The collection of Jacqueline Kennedy Onassis papers contains personal and professional materials relating to her public and private life, as well as her role as First Lady of the United States. The papers document her interest in such topics as the restoration of the White House, travel, State visits, arts and culture, press coverage, and her involvement in a variety of cultural projects, organizations and associations. This preliminary opening contains files related to the White House and personal staff members under the employ of Mrs. Kennedy Onassis during the Kennedy Administration. The remaining portions of the collection will open as they are processed by Kennedy Library archivists.
The newly opened section of the Personal Papers of Jacqueline Kennedy Onassis can be accessed through the Research Room of the John F. Kennedy Presidential Library and Museum. To download the finding aid, click here. Members of the media may request material for press coverage by contacting Rachel Flor, Director of Communications, at (617) 514-1662. Please note: the unpublished writings of Jacqueline Kennedy Onassis are copyrighted. For further information, contact the Kennedy Library reference desk at (617) 514-1629.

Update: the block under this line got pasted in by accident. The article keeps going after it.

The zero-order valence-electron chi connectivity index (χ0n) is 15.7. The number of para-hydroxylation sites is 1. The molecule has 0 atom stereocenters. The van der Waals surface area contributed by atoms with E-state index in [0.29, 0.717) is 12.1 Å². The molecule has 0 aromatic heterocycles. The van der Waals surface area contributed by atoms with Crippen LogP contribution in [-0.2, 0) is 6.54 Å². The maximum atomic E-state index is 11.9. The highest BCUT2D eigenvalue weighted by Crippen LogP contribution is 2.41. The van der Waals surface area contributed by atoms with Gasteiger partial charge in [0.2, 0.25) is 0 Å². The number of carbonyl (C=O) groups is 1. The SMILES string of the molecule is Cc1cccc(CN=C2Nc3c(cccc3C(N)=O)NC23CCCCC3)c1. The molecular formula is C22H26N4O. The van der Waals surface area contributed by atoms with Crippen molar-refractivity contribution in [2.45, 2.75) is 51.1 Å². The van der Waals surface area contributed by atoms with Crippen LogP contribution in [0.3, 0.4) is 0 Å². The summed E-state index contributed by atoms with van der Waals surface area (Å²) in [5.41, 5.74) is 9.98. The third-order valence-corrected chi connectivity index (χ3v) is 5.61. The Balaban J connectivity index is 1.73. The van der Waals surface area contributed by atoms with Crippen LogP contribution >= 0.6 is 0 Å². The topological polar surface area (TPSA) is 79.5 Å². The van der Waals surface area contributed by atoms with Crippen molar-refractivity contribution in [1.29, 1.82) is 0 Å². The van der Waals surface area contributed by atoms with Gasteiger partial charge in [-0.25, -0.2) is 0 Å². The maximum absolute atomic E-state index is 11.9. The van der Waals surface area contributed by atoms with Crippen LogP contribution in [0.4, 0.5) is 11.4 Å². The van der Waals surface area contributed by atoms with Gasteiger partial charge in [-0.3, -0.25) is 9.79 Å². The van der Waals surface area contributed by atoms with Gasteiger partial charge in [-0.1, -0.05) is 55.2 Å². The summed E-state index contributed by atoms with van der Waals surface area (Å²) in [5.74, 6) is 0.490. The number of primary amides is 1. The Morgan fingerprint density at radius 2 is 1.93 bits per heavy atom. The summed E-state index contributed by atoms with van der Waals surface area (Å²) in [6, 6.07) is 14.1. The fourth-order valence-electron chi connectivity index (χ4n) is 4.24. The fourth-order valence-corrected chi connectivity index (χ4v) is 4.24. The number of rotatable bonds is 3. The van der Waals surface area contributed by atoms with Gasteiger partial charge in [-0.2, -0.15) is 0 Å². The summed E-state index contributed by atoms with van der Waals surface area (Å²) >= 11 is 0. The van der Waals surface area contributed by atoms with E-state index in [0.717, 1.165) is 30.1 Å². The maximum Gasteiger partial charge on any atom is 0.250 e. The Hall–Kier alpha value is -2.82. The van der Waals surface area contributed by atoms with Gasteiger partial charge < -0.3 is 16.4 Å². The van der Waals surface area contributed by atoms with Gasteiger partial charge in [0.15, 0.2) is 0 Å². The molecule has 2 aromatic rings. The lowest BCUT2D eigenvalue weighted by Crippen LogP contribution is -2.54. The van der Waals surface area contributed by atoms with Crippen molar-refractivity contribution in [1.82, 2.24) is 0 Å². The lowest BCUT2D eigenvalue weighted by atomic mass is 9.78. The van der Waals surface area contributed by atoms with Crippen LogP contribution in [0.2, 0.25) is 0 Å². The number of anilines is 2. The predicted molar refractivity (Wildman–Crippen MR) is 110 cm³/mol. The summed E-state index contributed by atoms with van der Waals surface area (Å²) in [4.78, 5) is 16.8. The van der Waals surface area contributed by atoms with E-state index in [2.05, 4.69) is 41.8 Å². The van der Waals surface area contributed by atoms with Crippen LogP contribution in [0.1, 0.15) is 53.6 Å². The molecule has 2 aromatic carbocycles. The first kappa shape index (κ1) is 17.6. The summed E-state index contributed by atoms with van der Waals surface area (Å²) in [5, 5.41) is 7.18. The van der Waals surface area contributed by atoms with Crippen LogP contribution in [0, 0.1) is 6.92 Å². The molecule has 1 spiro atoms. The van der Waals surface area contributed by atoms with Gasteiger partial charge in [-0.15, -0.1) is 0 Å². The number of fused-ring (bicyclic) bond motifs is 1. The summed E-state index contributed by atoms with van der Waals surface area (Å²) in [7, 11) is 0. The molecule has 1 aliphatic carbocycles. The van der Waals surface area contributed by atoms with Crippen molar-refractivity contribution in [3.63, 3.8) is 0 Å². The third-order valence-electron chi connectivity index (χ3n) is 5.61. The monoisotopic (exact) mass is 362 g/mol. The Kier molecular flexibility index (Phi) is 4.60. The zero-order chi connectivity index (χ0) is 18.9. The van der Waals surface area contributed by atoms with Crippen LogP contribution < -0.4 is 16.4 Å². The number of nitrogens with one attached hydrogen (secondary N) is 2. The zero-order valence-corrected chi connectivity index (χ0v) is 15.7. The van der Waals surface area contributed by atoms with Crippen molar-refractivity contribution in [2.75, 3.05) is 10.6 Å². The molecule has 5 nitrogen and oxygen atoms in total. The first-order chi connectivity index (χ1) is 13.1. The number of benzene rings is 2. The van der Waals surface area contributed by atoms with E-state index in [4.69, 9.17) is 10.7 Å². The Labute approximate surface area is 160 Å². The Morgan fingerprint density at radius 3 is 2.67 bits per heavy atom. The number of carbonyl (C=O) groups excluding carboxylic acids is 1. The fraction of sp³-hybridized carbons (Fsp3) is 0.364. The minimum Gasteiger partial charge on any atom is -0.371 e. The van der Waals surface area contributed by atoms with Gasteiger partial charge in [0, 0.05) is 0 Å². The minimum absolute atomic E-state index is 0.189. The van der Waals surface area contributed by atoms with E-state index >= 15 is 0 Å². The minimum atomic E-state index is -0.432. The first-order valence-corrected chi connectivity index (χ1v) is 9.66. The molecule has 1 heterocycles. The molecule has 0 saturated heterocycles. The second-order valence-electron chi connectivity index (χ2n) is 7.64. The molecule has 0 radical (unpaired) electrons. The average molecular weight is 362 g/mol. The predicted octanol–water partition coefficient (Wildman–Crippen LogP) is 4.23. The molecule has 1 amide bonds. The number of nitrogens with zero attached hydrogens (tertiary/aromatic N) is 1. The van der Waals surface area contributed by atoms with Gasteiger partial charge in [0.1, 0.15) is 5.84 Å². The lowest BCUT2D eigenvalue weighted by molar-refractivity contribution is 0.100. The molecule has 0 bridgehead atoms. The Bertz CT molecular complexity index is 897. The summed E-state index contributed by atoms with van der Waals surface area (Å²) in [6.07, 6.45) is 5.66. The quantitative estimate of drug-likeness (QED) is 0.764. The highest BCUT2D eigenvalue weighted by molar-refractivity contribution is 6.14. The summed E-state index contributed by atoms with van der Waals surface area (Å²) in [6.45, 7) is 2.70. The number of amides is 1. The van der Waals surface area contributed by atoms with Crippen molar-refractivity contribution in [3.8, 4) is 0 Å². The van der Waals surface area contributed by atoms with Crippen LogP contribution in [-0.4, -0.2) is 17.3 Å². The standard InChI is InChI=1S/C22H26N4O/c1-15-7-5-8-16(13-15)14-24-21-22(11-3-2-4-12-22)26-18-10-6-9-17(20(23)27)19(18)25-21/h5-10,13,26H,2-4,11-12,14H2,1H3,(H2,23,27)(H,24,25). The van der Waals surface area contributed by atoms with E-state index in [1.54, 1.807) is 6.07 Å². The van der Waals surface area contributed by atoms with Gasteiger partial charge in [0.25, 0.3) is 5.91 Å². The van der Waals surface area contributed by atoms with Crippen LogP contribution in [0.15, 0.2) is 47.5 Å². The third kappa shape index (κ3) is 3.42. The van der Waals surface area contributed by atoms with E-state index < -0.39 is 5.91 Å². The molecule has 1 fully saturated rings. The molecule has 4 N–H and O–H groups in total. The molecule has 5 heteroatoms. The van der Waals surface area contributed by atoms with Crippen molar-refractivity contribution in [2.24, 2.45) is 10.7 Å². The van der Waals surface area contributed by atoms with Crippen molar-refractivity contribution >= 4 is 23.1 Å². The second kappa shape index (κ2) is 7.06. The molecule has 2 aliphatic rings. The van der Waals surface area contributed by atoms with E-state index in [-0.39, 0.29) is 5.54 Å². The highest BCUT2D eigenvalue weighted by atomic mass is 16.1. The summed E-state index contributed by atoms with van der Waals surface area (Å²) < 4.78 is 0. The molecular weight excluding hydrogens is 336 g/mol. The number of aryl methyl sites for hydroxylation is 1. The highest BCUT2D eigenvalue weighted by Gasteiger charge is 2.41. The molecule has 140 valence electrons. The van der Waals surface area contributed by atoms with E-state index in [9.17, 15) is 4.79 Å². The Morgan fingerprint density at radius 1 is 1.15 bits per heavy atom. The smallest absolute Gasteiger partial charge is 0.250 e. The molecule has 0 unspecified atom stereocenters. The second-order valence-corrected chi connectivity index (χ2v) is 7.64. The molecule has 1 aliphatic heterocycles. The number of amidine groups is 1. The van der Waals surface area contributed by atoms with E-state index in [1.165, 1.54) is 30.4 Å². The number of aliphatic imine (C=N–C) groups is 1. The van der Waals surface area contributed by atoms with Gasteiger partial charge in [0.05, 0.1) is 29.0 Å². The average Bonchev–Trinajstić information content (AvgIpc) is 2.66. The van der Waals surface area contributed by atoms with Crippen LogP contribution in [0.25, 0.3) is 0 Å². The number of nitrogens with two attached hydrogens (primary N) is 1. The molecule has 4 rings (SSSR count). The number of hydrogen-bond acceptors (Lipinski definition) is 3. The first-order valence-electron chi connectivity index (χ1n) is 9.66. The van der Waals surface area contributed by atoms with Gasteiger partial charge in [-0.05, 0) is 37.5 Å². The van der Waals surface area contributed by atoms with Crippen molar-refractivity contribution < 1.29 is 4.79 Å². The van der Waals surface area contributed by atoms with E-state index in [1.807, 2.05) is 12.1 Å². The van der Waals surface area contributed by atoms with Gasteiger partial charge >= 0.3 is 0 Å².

The John F. Kennedy Presidential Library and Museum is one of 13 presidential libraries administered by the National Archives and Records Administration and is supported, in part, by the John F. Kennedy Library Foundation, a non-profit organization. The Kennedy Presidential Library’s archives currently include more than 8.4 million pages of the personal, congressional and presidential papers of John Fitzgerald Kennedy, and more than 40 million pages of over 300 other individuals who were associated with the Kennedy Administration or mid-20th Century American history. In addition, the archives hold more than 400,000 still photographs; 9,000 hours of audio recordings; 7.5 million feet of motion picture film; and 1,200 hours of video recordings.
To mark the 50th anniversary of the Kennedy administration, the Kennedy Presidential Library and Foundation have embarked on a three year initiative aimed at educating new generations about the timeless values that President Kennedy championed and their relevance today. Through on-going conferences, public forums and the use of cutting-edge technology, including the launch of the nation’s largest online digitized presidential archive and an award-winning interactive youth website (www.JFK50.org), the Kennedy Library is bringing to life the challenges, achievements and impact of President John F. Kennedy’s thousand days in office for people around the world.